5. No pick-up in housing investment: Thus far the latest statistics show a clear pick-up in housing investment.
  6. No pick-up in non-mining investment. Indicators are mixed here; business investment still remains very weak outside mining, but some leading indicators suggest a turnaround.

Of those indicators, only numbers three and six give any signal that the Australian economy is headed for a downturn. Yet even they are not equivocal. Number two is a special case: many forecast it and it is the accepted wisdom, but there is little in the way of evidence to support it.

So with that in mind, the recession risk as now known is low to very low. But in the event that the signals do start to turn, we need to figure out how that will roll. One thing to note is that the downturn, if it comes, will have some unique characteristics.  Namely, that it will come without any cause (none) and so it will be very short-lived. Remember that most downturns, in modern economic times at least, have been policy induced – think oil crisis, or inflation fighting.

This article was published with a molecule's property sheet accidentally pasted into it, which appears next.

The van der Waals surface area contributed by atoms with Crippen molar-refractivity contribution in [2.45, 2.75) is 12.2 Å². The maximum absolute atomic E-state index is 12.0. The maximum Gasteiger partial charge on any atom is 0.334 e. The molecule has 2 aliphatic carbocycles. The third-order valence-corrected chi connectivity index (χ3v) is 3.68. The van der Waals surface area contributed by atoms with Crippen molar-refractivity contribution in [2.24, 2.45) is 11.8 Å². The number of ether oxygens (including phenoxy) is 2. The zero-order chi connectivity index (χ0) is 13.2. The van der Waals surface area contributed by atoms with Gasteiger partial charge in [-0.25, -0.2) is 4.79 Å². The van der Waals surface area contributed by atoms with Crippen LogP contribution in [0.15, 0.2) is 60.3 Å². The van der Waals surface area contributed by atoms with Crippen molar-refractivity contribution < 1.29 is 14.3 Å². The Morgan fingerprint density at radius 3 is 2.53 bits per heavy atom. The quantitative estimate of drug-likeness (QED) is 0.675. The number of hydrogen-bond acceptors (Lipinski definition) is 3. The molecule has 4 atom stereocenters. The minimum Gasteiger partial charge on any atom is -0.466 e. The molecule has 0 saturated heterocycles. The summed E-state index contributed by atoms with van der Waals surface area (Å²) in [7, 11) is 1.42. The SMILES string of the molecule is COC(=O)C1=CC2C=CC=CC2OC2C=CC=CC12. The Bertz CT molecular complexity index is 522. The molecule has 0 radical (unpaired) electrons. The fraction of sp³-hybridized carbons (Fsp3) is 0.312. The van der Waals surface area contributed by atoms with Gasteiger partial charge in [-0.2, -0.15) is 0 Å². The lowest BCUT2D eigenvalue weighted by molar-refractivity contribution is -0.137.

Defensive plays

What happens in those circumstances is that central banks push rates much higher, bank lending rates shoot up, spending and lending drops sharply, and people lose jobs. You sell banks, discretionary stocks, industrials etc and buy defensives – health, telecoms and staples. You know the drill. Instead, the cash rate and lending rates are at record lows, consumer balance sheets are in tip-top shape, with most holding low to no debt and solid savings. Wealth is at or near a record.

Indeed, the annual Cap Gemini report released this week reveals Australia’s 207,000 millionaires have enjoyed a 6% lift in their investable assets to $625 billion.

An additional problem, if we do have a downturn, is that most of those defensives are already pushing into rich territory. CSL and Telstra, in particular, are at or near record price-earnings (at around 30 and 16 respectively) and even forward estimates are rich (at around 25 and 15, respectively). So if we are going to have a downturn, are investors really going to pile into the already expensive defensives? Maybe initially, simply because investors won’t know what else to do.  But I think appetite will wane very quickly, and there is a limit to how high those stocks – those defensive sectors – will push.